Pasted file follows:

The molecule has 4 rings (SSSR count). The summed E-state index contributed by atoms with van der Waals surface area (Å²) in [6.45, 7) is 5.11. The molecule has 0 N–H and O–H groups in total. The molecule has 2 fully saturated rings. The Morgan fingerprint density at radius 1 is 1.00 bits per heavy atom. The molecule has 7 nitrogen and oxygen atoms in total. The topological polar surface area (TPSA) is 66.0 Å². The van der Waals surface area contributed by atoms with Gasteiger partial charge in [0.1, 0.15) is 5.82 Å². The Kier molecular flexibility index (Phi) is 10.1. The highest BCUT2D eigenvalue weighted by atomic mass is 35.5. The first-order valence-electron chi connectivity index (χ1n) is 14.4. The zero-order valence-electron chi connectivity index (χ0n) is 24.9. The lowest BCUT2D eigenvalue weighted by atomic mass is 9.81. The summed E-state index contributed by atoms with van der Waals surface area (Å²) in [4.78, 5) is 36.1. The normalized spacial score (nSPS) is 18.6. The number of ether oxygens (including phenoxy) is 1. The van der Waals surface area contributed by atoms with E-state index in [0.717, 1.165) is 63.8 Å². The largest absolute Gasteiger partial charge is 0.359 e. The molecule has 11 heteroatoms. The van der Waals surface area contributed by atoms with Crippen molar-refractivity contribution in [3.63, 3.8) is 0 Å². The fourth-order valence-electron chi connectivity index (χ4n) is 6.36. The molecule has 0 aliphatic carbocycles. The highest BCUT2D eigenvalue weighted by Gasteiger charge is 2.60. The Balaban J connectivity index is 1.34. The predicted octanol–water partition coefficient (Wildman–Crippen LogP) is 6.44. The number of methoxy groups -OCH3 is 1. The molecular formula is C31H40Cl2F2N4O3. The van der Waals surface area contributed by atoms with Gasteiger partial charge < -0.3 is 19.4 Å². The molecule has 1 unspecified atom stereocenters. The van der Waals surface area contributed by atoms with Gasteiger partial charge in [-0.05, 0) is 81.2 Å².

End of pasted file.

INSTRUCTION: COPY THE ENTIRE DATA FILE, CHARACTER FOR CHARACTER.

The molecule has 4 rings (SSSR count). The summed E-state index contributed by atoms with van der Waals surface area (Å²) in [6.45, 7) is 5.11. The molecule has 0 N–H and O–H groups in total. The molecule has 2 fully saturated rings. The Morgan fingerprint density at radius 1 is 1.00 bits per heavy atom. The molecule has 7 nitrogen and oxygen atoms in total. The topological polar surface area (TPSA) is 66.0 Å². The van der Waals surface area contributed by atoms with Gasteiger partial charge in [0.1, 0.15) is 5.82 Å². The Kier molecular flexibility index (Phi) is 10.1. The highest BCUT2D eigenvalue weighted by atomic mass is 35.5. The first-order valence-electron chi connectivity index (χ1n) is 14.4. The zero-order valence-electron chi connectivity index (χ0n) is 24.9. The lowest BCUT2D eigenvalue weighted by atomic mass is 9.81. The summed E-state index contributed by atoms with van der Waals surface area (Å²) in [4.78, 5) is 36.1. The normalized spacial score (nSPS) is 18.6. The number of ether oxygens (including phenoxy) is 1. The van der Waals surface area contributed by atoms with E-state index in [0.717, 1.165) is 63.8 Å². The largest absolute Gasteiger partial charge is 0.359 e. The molecule has 11 heteroatoms. The van der Waals surface area contributed by atoms with Crippen molar-refractivity contribution in [3.63, 3.8) is 0 Å². The fourth-order valence-electron chi connectivity index (χ4n) is 6.36. The molecule has 0 aliphatic carbocycles. The highest BCUT2D eigenvalue weighted by Gasteiger charge is 2.60. The Balaban J connectivity index is 1.34. The predicted octanol–water partition coefficient (Wildman–Crippen LogP) is 6.44. The number of methoxy groups -OCH3 is 1. The molecular formula is C31H40Cl2F2N4O3. The van der Waals surface area contributed by atoms with Gasteiger partial charge < -0.3 is 19.4 Å². The molecule has 1 unspecified atom stereocenters. The van der Waals surface area contributed by atoms with Gasteiger partial charge in [-0.05, 0) is 81.2 Å².